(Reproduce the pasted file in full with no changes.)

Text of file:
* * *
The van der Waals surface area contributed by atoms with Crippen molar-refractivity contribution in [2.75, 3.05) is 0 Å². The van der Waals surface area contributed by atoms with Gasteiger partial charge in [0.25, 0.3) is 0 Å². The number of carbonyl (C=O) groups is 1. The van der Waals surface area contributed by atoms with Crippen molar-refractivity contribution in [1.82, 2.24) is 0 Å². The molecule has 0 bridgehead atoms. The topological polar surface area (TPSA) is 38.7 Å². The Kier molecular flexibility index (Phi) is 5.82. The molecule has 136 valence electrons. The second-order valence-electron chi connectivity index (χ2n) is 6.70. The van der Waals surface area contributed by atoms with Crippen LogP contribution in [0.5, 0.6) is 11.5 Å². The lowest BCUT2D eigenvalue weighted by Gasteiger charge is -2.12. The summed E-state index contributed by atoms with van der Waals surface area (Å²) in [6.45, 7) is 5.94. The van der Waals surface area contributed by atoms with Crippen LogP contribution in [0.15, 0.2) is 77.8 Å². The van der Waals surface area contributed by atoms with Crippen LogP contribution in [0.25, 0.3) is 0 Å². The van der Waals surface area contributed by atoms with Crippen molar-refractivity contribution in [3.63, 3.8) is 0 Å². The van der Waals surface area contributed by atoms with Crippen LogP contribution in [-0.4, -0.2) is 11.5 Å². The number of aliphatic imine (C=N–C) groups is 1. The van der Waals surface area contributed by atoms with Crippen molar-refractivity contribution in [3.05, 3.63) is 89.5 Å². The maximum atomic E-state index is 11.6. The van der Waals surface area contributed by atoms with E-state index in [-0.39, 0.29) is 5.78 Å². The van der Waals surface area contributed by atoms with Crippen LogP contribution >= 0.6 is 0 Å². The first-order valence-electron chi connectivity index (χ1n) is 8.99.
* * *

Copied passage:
The van der Waals surface area contributed by atoms with Crippen molar-refractivity contribution in [2.75, 3.05) is 0 Å². The van der Waals surface area contributed by atoms with Gasteiger partial charge in [0.25, 0.3) is 0 Å². The number of carbonyl (C=O) groups is 1. The van der Waals surface area contributed by atoms with Crippen molar-refractivity contribution in [1.82, 2.24) is 0 Å². The molecule has 0 bridgehead atoms. The topological polar surface area (TPSA) is 38.7 Å². The Kier molecular flexibility index (Phi) is 5.82. The molecule has 136 valence electrons. The second-order valence-electron chi connectivity index (χ2n) is 6.70. The van der Waals surface area contributed by atoms with Crippen LogP contribution in [0.5, 0.6) is 11.5 Å². The lowest BCUT2D eigenvalue weighted by Gasteiger charge is -2.12. The summed E-state index contributed by atoms with van der Waals surface area (Å²) in [6.45, 7) is 5.94. The van der Waals surface area contributed by atoms with Crippen LogP contribution in [0.15, 0.2) is 77.8 Å². The van der Waals surface area contributed by atoms with Crippen LogP contribution in [0.25, 0.3) is 0 Å². The van der Waals surface area contributed by atoms with Crippen molar-refractivity contribution in [3.63, 3.8) is 0 Å². The van der Waals surface area contributed by atoms with Crippen LogP contribution in [-0.4, -0.2) is 11.5 Å². The number of aliphatic imine (C=N–C) groups is 1. The van der Waals surface area contributed by atoms with Crippen molar-refractivity contribution in [3.05, 3.63) is 89.5 Å². The maximum atomic E-state index is 11.6. The van der Waals surface area contributed by atoms with E-state index in [-0.39, 0.29) is 5.78 Å². The van der Waals surface area contributed by atoms with Crippen LogP contribution >= 0.6 is 0 Å². The first-order valence-electron chi connectivity index (χ1n) is 8.99.